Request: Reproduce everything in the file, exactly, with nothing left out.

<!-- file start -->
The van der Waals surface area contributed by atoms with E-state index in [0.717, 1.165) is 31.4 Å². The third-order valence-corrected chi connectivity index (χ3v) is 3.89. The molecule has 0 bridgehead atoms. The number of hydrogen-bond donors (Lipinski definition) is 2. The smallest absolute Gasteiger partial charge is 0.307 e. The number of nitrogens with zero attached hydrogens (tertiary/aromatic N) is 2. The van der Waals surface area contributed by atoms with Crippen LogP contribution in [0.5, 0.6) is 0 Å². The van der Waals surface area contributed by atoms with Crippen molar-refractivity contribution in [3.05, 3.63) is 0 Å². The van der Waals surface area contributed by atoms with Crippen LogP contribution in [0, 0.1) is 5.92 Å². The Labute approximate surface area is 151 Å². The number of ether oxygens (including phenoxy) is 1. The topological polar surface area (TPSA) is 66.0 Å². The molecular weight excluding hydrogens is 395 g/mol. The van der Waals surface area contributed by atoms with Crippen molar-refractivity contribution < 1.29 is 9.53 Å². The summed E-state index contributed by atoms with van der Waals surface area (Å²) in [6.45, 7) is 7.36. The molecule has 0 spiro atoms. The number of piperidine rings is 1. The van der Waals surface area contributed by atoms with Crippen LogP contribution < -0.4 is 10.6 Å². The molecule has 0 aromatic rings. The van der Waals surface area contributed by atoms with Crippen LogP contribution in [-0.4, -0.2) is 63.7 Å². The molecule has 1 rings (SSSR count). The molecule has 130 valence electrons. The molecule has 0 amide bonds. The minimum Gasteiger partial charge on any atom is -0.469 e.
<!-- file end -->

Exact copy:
The van der Waals surface area contributed by atoms with E-state index in [0.717, 1.165) is 31.4 Å². The third-order valence-corrected chi connectivity index (χ3v) is 3.89. The molecule has 0 bridgehead atoms. The number of hydrogen-bond donors (Lipinski definition) is 2. The smallest absolute Gasteiger partial charge is 0.307 e. The number of nitrogens with zero attached hydrogens (tertiary/aromatic N) is 2. The van der Waals surface area contributed by atoms with Crippen LogP contribution in [0.5, 0.6) is 0 Å². The van der Waals surface area contributed by atoms with Crippen molar-refractivity contribution in [3.05, 3.63) is 0 Å². The van der Waals surface area contributed by atoms with Crippen LogP contribution in [0, 0.1) is 5.92 Å². The Labute approximate surface area is 151 Å². The number of ether oxygens (including phenoxy) is 1. The topological polar surface area (TPSA) is 66.0 Å². The molecular weight excluding hydrogens is 395 g/mol. The van der Waals surface area contributed by atoms with Crippen molar-refractivity contribution < 1.29 is 9.53 Å². The summed E-state index contributed by atoms with van der Waals surface area (Å²) in [6.45, 7) is 7.36. The molecule has 0 spiro atoms. The number of piperidine rings is 1. The van der Waals surface area contributed by atoms with Crippen LogP contribution < -0.4 is 10.6 Å². The molecule has 0 aromatic rings. The van der Waals surface area contributed by atoms with Crippen LogP contribution in [-0.4, -0.2) is 63.7 Å². The molecule has 1 rings (SSSR count). The molecule has 130 valence electrons. The molecule has 0 amide bonds. The minimum Gasteiger partial charge on any atom is -0.469 e.